The experience is the polar opposite of viewing, say, “The Starry Night” in New York City’s Museum of Modern Art, where the quiet galleries invite you to reflect on the great artist’s brief life, lived mostly in obscurity.
“Van Gogh Alive,” the multisensory production created by the Melbourne-based company Grande Exhibitions, has impressed Filipinos that one has to book in advance to score tickets. It has so far traveled to more than 130 cities across six continents, reaching over 15 million people, earning it the title of the world’s most visited multisensory exhibition experience.
Today, this sensational production is in the country, running until Dec. 8, on the 4/F One Bonifacio High Street, 28th Street and 5th Avenue, Bonifacio Global City, Taguig. Your ’Gram feed might already be flooded with selfies from this exhibit, but does it live up to the hype?
“Van Gogh Alive” is a 45-minute immersive experience into the life and works of the Dutch Postimpressionist painter. Watch “The Starry Night,” “Sunflowers,” “Self Portrait with Grey Felt Hat,” “The Yellow House,” “The Red Vineyard,” “Self-portrait with Bandaged Ear,” “Wheat Field with Cypresses” and up to more than 3,000 Van Gogh images at enormous scale in vibrant colors and vivid detail, from 40 high-definition projectors.
Images appear on walls, columns, benches (yes, there are benches you can sit on) and floors as you walk through the most prolific years of the artist’s life from 1880 to 1890.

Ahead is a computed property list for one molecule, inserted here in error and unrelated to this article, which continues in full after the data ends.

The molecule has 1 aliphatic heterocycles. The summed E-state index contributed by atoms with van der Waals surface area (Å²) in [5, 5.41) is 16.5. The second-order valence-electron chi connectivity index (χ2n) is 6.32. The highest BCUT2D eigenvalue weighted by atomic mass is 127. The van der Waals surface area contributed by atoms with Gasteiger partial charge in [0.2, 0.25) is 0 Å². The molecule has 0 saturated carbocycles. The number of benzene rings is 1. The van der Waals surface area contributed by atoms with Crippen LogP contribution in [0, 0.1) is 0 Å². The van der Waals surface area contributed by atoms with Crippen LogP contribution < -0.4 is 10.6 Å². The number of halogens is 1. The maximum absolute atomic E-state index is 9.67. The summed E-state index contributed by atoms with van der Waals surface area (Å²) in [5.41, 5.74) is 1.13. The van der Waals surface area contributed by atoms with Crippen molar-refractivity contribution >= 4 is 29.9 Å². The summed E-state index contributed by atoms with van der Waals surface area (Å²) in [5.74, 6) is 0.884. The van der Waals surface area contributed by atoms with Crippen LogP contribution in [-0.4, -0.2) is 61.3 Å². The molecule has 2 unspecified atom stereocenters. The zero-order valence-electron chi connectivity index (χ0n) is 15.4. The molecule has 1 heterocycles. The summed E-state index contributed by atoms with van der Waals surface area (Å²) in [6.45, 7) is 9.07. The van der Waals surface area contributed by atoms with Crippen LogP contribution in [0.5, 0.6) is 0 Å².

Take a journey with Van Gogh through Arles, Saint Rémy and Auvers-sur-Oise, where he created most of his masterpieces, and experience the thrilling ride of the steam train courtesy of 360-degree images and sound.
The production is synchronized to the timeless music of Antonio Vivaldi, Franz Schubert, Benjamin Godard, Johann Sebastian Bach and Franz Liszt.
“It’s the story of Van Gogh’s life—and art. It’s a unique way to get to know him as you see the evolution of his works based on his changing mental state,” said Maria Isabel Garcia, managing director and curator of the Bonifacio Art Foundation Inc. (Bafi).
Van Gogh remains among the most intriguing Impressionist artists because his struggle for recognition—he remained unappreciated until after his death at 37—still resonates today.
“‘Van Gogh Alive’ is not Van Gogh gaining new relevance 150 years later, but the same genius up close and personal, navigating your soul in the language of nuanced light—from tender to cobalt blues, reticent creams to raging yellows,” Garcia said.
“Van Gogh Alive” is presented by Bafi and One Bonifacio High Street. Tickets are also available onsite on a first-come, first-served basis: Van Gogh Alive Ticket Booth, 4/F, One Bonifacio High Street, Monday-Sunday, 10 a.m.-9 p.m.; and The Mind Museum Ticket Booth, Tuesday-Sunday, 9 a.m.-5 p.m.; www.vangoghalive.ph.